Some colleagues recently told me about an activity they had used in class called "Math Market". I'm not sure who originally created it. The teacher who shared it with me learned it at a math conference several years ago. I decided to give it a try with a Calculus class that was just finishing up a unit on integration. Here is how the activity is run. Students work in small groups (we had groups of three). Each group starts with $5 and selects a captain who can buy questions of different levels of difficulty from the market. Easier questions cost less and have a smaller profit. More difficult questions cost more and have a higher profit. The captain takes the purchased question back to their group to solve. Once they all agree on a correct solution, the captain returns to the market to sell the solution for a profit. The card is added back to the bottom of the market pile and some other group will have an opportunity to buy it. If their solution is correct, they buy a new question and continue working. If the solution is incorrect, they have to buy the question again to attempt a revised solution (or they can purchase a new question at a different level of difficulty). We decided to purchase the solution at a reduced price ($1 less) if they forgot to include the "+C" at the end for the constant of integration. The easiest questions were free so that if groups went bankrupt with an incorrect solution, they would still be able to "buy" another a problem. I printed the questions on coloured card stock and cut them out. Each question was marked with its level of difficulty. I also added a letter to the card so that it would be easy to find its solution to check the answers. Resources
How it WentI like that students got immediate feedback on their work. If it was wrong, they had to work with their group to correct their mistake. This was a test review for the class so there were lots of different types of problems mixed together and students had to determine what strategy would be best to solve each problem. It is a nice way to introduce some interleaved practice. This activity could be done with nearly any topic but it worked really well for integration as the questions were challenging and took them some time to solve. This made the market area less crowded.
I'm sure there are lots of variations of this activity. If you have some suggestions, I'd love to hear about them. EL
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I recently attended Nat Banting's presentation at the Ontario Association for Mathematics Education annual conference in Ottawa (#OAME2019). He talked about "Creating Mathematical Possibility by Constraining Mathematical Possibility" (you can check out the slides from this presentation on his website). Last week I saw several educators sharing variations of a task that Nat presented on his blog called a 'menu task'. In a menu task, students are given a list of specifications and are asked to create functions that satisfy these specifications. It would be a fairly straightforward task for students to create a different function for each single specification (e.g. create a function that has a positive yintercept). Students are challenged by asking them to use as few functions as possible to satisfy all the specifications in a list (in whatever combinations they desire). Amie Albrecht shared a Linear Relationships version of this menu task which inspired me to try creating one for high school calculus. Calculus Functions Menu TaskInstead of jumping right into the menu, I wanted to make sure that students were familiar with the expectation so I decided to build up to the menu. I started by asking students to come up with one function to satisfy each specification. Then I used the same specifications but asked students to satisfy them with only two functions. After getting used to the idea, I then continued with the Calculus functions menu task. The students have just started integration so this is mainly a review with just a bit of integration thrown in. If you'd like to give this task a try with your students, here is a link to my google slides. Example SolutionsHere are three example functions that I came up with to satisfy these ten specifications (some specifications are satisfied by more than one function): A,D,E,H) y = (x+2)(x1)(x3) C,G,H) y = (x+2)(x)(x2) A,B, F, I,J) y = [(x+1)(x+1)(x1)]/(x1) Students were able to come up with fewer functions for this task. Here is one student's two functions to satisfy the ten specifications. EL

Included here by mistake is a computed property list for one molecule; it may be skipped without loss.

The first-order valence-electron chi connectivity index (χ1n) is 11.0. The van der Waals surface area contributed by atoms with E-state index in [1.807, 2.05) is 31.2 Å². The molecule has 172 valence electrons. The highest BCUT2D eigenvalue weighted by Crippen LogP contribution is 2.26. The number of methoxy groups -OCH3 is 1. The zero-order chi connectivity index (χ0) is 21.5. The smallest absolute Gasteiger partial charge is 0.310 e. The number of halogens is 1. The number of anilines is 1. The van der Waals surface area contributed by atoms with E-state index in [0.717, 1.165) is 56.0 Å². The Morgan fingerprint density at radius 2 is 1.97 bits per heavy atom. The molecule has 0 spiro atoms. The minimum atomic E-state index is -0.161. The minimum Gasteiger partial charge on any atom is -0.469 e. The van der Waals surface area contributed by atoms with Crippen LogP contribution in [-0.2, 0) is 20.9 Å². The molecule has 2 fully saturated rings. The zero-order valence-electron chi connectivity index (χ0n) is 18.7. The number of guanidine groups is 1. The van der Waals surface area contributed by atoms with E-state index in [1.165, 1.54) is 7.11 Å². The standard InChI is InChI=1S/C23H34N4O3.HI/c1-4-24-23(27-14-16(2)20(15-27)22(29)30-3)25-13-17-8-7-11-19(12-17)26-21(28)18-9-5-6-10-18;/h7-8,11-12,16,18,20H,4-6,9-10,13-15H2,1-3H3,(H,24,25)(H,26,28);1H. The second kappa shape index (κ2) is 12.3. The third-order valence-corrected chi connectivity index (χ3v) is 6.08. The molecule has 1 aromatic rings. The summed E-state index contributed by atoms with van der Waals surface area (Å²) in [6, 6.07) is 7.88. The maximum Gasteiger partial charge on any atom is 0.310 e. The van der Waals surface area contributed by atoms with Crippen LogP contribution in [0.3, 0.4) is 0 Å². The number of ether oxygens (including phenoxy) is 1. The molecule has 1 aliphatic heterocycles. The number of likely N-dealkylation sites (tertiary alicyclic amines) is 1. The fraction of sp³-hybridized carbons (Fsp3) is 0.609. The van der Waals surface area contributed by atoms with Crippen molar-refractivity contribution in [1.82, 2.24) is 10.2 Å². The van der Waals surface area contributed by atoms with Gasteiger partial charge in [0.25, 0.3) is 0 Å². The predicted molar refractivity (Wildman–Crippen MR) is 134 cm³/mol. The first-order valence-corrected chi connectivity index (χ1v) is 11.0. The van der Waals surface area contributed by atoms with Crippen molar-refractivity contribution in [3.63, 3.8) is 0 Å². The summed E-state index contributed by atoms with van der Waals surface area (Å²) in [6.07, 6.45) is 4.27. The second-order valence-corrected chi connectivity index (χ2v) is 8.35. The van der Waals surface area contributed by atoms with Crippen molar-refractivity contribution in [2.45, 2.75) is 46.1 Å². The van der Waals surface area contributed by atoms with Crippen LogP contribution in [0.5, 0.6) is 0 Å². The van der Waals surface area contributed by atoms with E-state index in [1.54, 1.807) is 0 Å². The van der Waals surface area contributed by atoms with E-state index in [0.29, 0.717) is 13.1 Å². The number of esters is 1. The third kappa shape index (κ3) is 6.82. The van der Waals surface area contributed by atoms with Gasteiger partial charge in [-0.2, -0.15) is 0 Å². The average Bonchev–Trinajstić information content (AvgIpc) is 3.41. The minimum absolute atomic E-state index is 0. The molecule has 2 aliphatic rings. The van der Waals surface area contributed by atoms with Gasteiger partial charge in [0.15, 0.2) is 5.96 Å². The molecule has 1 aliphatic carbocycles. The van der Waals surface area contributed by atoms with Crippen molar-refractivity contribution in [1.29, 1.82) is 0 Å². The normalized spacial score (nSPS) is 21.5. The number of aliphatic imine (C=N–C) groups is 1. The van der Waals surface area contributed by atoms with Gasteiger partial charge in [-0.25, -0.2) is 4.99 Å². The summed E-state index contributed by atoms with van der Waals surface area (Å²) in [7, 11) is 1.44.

I recently had the opportunity to work with a calculus class on curve sketching and how derivatives affect the shape of a graph. The classroom teacher and I brainstormed some ideas about how we might infuse some hands on activity into the lesson. We decided to try an activity called Functions on the Floor. I originally saw an outline of this activity in a presentation from Liana Dawson called HandsOn Calculus Activities. Warm up  Functions and Their DerivativesWe started the class out with a Demos activity called Functions and Their Derivatives. We had students work in pairs on this activity. In the first part of the activity, students are presented with the graphs of three functions and they have to decide which is the original function, which is the derivative and which is the second derivative. In the second part of the activity, students create their own challenge and then get an opportunity to try out the challenges created by other groups. I really like the collaboration and discussions creating by working on these challenges. Functions on the Floor InstructionsAfter the warm up, we transitioned to the Functions on the Floor activity. We used masking tape to create several coordinate systems on the floor with the x and yaxis labeled from 3 to 3. At each of these stations was a list of information about a continuous function. Students used a small rope to create a function on the axis that satisfied all of the conditions listed. They then drew their function into a Desmos activity I had prepared. Using the drawings in the Desmos activity we could monitor students activity and plan for our review of the functions at the end of class. We heard some really constructive conversations taking place. The Google slides for the stations can be found here. Sharing our WorkI thought that this activity was a nice way to incorporate both handson physical problem solving while still leveraging some of the power of online tools like Desmos. I learned a few lessons doing this activity and the classroom teacher and I had a productive discussion after the lesson. We talked about how the lesson went and where we saw areas for improvement. We both agreed that eight stations was more than needed as it took some time for the discussions in the student groups to come up with a reasonable graph. We thought that some of the stations could have fewer constraints to consider as well. Also, I think next time I would use something besides rope. I had pretty inexpensive rope and it wasn't as pliable as I would have liked. I think a thick piece of yarn might have worked just a well. If you give this activity a try, let me know how it goes. Nova Scotia Mathematics Curriculum Outcomes Calculus 12 B15  Demonstrate an understanding of critical points and absolute extreme values of a function Calculus 12 B16  Find the intervals on which a function is increasing or decreasing Calculus 12 C5  Apply the First and Second Derivative Tests to determine the local extreme values of a function Calculus 12 C6  Determine the concavity of a function and locate the points of inflection by analyzing the second derivative EL